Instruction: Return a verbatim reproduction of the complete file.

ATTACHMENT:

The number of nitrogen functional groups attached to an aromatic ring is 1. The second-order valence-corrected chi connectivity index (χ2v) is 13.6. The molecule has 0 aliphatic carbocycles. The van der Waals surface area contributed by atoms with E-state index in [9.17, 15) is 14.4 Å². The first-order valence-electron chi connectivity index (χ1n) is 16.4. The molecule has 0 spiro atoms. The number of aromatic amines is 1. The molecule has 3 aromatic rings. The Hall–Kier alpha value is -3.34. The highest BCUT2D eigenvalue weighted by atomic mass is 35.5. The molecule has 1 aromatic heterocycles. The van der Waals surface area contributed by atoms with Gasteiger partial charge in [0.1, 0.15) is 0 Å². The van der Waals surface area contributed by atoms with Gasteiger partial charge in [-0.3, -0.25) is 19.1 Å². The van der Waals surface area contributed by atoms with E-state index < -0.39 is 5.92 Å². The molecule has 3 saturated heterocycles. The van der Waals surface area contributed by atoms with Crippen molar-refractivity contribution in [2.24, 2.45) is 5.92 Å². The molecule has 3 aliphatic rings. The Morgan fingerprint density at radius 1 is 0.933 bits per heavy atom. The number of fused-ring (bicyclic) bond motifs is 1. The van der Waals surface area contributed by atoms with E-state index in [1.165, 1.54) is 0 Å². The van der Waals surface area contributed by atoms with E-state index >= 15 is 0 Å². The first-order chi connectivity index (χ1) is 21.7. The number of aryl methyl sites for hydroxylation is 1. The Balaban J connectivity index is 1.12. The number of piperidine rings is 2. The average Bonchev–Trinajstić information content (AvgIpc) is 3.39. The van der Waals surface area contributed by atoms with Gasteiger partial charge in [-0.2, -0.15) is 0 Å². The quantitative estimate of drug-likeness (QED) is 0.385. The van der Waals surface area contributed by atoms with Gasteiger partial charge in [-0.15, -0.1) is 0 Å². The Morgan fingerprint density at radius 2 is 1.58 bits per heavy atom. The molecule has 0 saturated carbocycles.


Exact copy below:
The number of nitrogen functional groups attached to an aromatic ring is 1. The second-order valence-corrected chi connectivity index (χ2v) is 13.6. The molecule has 0 aliphatic carbocycles. The van der Waals surface area contributed by atoms with E-state index in [9.17, 15) is 14.4 Å². The first-order valence-electron chi connectivity index (χ1n) is 16.4. The molecule has 0 spiro atoms. The number of aromatic amines is 1. The molecule has 3 aromatic rings. The Hall–Kier alpha value is -3.34. The highest BCUT2D eigenvalue weighted by atomic mass is 35.5. The molecule has 1 aromatic heterocycles. The van der Waals surface area contributed by atoms with Gasteiger partial charge in [0.1, 0.15) is 0 Å². The van der Waals surface area contributed by atoms with Gasteiger partial charge in [-0.3, -0.25) is 19.1 Å². The van der Waals surface area contributed by atoms with E-state index < -0.39 is 5.92 Å². The molecule has 3 saturated heterocycles. The van der Waals surface area contributed by atoms with Crippen molar-refractivity contribution in [2.24, 2.45) is 5.92 Å². The molecule has 3 aliphatic rings. The Morgan fingerprint density at radius 1 is 0.933 bits per heavy atom. The number of fused-ring (bicyclic) bond motifs is 1. The van der Waals surface area contributed by atoms with E-state index in [1.165, 1.54) is 0 Å². The van der Waals surface area contributed by atoms with E-state index >= 15 is 0 Å². The first-order chi connectivity index (χ1) is 21.7. The number of aryl methyl sites for hydroxylation is 1. The Balaban J connectivity index is 1.12. The number of piperidine rings is 2. The average Bonchev–Trinajstić information content (AvgIpc) is 3.39. The van der Waals surface area contributed by atoms with Gasteiger partial charge in [-0.2, -0.15) is 0 Å². The quantitative estimate of drug-likeness (QED) is 0.385. The van der Waals surface area contributed by atoms with Gasteiger partial charge in [-0.15, -0.1) is 0 Å². The Morgan fingerprint density at radius 2 is 1.58 bits per heavy atom. The molecule has 0 saturated carbocycles.